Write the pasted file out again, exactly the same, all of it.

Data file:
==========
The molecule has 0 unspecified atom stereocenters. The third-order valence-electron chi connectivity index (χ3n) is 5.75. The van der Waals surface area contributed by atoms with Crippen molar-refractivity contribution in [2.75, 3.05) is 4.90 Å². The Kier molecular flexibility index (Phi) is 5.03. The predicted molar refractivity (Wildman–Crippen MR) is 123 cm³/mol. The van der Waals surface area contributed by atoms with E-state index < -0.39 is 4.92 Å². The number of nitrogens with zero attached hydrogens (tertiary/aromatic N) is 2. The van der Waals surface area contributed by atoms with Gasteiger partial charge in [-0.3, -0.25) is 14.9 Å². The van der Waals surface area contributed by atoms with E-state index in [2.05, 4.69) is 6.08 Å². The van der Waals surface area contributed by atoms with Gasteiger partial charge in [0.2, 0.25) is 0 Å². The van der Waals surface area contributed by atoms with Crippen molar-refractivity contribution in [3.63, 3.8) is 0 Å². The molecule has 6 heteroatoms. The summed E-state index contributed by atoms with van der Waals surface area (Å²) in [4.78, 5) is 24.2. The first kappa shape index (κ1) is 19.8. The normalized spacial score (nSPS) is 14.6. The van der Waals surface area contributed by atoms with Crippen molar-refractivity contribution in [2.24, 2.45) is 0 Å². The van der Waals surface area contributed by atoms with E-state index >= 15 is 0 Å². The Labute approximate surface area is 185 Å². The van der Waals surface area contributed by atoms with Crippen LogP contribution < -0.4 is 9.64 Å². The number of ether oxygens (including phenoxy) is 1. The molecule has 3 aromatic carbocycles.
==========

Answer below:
The molecule has 0 unspecified atom stereocenters. The third-order valence-electron chi connectivity index (χ3n) is 5.75. The van der Waals surface area contributed by atoms with Crippen molar-refractivity contribution in [2.75, 3.05) is 4.90 Å². The Kier molecular flexibility index (Phi) is 5.03. The predicted molar refractivity (Wildman–Crippen MR) is 123 cm³/mol. The van der Waals surface area contributed by atoms with E-state index < -0.39 is 4.92 Å². The number of nitrogens with zero attached hydrogens (tertiary/aromatic N) is 2. The van der Waals surface area contributed by atoms with Gasteiger partial charge in [-0.3, -0.25) is 14.9 Å². The van der Waals surface area contributed by atoms with E-state index in [2.05, 4.69) is 6.08 Å². The van der Waals surface area contributed by atoms with Gasteiger partial charge in [0.2, 0.25) is 0 Å². The van der Waals surface area contributed by atoms with Crippen molar-refractivity contribution in [3.63, 3.8) is 0 Å². The molecule has 6 heteroatoms. The summed E-state index contributed by atoms with van der Waals surface area (Å²) in [4.78, 5) is 24.2. The first kappa shape index (κ1) is 19.8. The normalized spacial score (nSPS) is 14.6. The van der Waals surface area contributed by atoms with Crippen molar-refractivity contribution in [2.24, 2.45) is 0 Å². The van der Waals surface area contributed by atoms with E-state index >= 15 is 0 Å². The Labute approximate surface area is 185 Å². The van der Waals surface area contributed by atoms with Crippen LogP contribution < -0.4 is 9.64 Å². The number of ether oxygens (including phenoxy) is 1. The molecule has 3 aromatic carbocycles.